Monday, December 26, 2005

UCLA Bruins Basketball: Progress Report (12/26)

By Bruin Basketball Report

The UCLA Bruins basketball team entered the 2005-06 season with high expectations.

In preseason polls the Bruins were ranked No.18 and picked by many to finish third in the Pac-10 this season behind Arizona and Stanford.

Since the preseason predictions, the Bruins (10-1) are off to their best start since 1995 when they last won their last championship, and they have moved up to No.11 in the most recent polls.

Although the Bruin's non-conference schedule has been criticized for being too "soft", when in actuality, the Bruins have a strength of schedule rating of No.18 and an RPI rating of No.6 - playing tough teams such as Memphis, Nevada, Michigan (away game), Temple, Drexel (which barely lost to Duke), and an under-rated Wagner team.

The Bruins have lost only a single game - to the Memphis Tigers in the Preseason NIT tournament, a Tiger team which is currently ranked No.5 in the country.

If anything, expectations are now perhaps even higher in Westwood.

How are the Bruins doing so far this year as the Pac-10 conference season begins this week?

BBR takes an indepth look at the progress of the 2005-06 Bruin squad since November.

Starters: Grade B+

The team is led by one of the best young backcourts in the nation, Jordan Farmar and Arron Afflalo.

Jordan Farmar, a preseason John Wooden Award candidate, is the steady point guard and undisputed leader of the team. When coach Ben Howland needs a big play he usually turns to his sophomore to make them.

Against a tough Memphis team, Farmar practically shot the Bruins back into the game single-handedly, and against Wagner it was Farmar who dribbled until he found a wide open Luc Richard Mbah a Moute for the game winner. He leads the team in assists (6.6) and steals (1.2)

The Bruin's fortunes are tied to Farmar. As long as Farmar can stay healthy and continue to progress as a player and leader, the Bruins will have a chance to do very well this year.

While Farmar is the fiery and vocal leader of the team, sophomore Arron Afflalo has led with his actions. Afflalo is the Bruin's leading scorer (18.2) and draws the toughest backcourt defensive assignment.

Afflalo's performance in the Michigan game reflects his contribution the best this year. Afflalo not only shot the Bruins back into the Michigan game by scoring 14 of the Bruins first 16 points, but he also clamped down on Michigan's best player Daniel Horton holding him to 5-17 shooting (0-7 from 3-pt).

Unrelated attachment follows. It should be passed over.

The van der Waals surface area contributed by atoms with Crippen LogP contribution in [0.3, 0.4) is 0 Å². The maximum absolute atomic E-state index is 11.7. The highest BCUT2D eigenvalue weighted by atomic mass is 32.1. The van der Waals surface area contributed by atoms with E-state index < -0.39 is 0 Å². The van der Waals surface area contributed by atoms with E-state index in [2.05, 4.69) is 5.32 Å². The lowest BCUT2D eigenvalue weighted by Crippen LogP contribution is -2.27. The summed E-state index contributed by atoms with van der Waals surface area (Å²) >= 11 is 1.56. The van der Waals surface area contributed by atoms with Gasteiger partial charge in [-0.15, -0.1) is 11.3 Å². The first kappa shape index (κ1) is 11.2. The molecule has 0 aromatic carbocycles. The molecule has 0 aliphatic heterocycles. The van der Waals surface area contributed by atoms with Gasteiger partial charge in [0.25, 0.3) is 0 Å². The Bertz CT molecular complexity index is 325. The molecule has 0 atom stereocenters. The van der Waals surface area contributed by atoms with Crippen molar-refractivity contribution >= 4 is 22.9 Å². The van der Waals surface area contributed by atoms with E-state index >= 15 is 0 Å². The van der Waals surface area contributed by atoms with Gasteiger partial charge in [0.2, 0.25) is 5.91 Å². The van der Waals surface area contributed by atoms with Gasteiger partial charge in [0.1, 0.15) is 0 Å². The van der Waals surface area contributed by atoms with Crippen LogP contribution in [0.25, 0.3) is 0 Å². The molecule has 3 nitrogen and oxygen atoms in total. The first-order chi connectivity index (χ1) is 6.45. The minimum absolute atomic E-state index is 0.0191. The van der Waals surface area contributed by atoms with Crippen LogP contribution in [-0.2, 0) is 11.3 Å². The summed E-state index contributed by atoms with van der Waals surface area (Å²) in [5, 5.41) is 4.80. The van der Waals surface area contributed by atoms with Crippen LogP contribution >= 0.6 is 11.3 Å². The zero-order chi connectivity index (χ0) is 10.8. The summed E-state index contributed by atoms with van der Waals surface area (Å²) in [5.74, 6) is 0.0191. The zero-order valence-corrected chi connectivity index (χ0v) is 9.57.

Fifth-year senior Cedric Bozeman has started every game at small forward. On the defensive end his play has been steady - his speed and length makes him an ideal wing defender. However Bozeman's offense has been inconsistent, disappearing at times within the Bruin offensive half-court sets.

In Bozeman's first seven games he averaged 13 points and 5 rebounds per game, but in the last four games against tougher opponents he's averaged only 6.5 point and 2.8 rebounds.

All this comes at a time when sophomore Josh Shipp is about to return to the team after rehabilatating from knee surgery. Once Shipp improves his conditioning he will probably move back into the starting line-up with Bozeman moving to the bench.

At the beginning of the year the Bruin's power forward position was a question mark. Freshman Alfred Aboya had been penciled in as the starter by coach Ben Howland but then went out with knee surgery in October.

Howland decided to start Aboya's fellow freshman and Cameroon countryman, Luc Richard Mbah a Moute at the four. Although under-sized at 6'7 for the spot, Howland liked his speed and tenacity. Mbah a Moute has not made Howland regret his decision.

Mbah a Moute has led the Bruins in rebounding in every game this year averaging 8.9 per game and can be found not only fighting opponents for every single rebound - but also his own teammates. He is shooting 50% and averaging 8.2 points per game.

The center spot has been the Bruin's biggest weakness this year and the reason the Bruin starter's grade is below an "A". However, the recent play by underclassmen, Lorenzo Mata and Ryan Wright, who have started the last 6 games has been promising for the Bruins.

Wright has shown flashes of good play, especially against Michigan and Nevada, but is still learning the game at this level and at times gets lost on defense.

Mata has shown steady improvement this year with his rebounding and shot-blocking, and has displayed an effective hook shot. Against Sacramento St. Mata had 7 rebounds and 4 blocked shots. Mata gives the Bruins a toughness in the low post which they have lacked for a few seasons.

Coach Ben Howland has already stated that either Wright or Mata - most likely Mata - will be the starting center when the Pac-10 season starts for the Bruins against Stanford.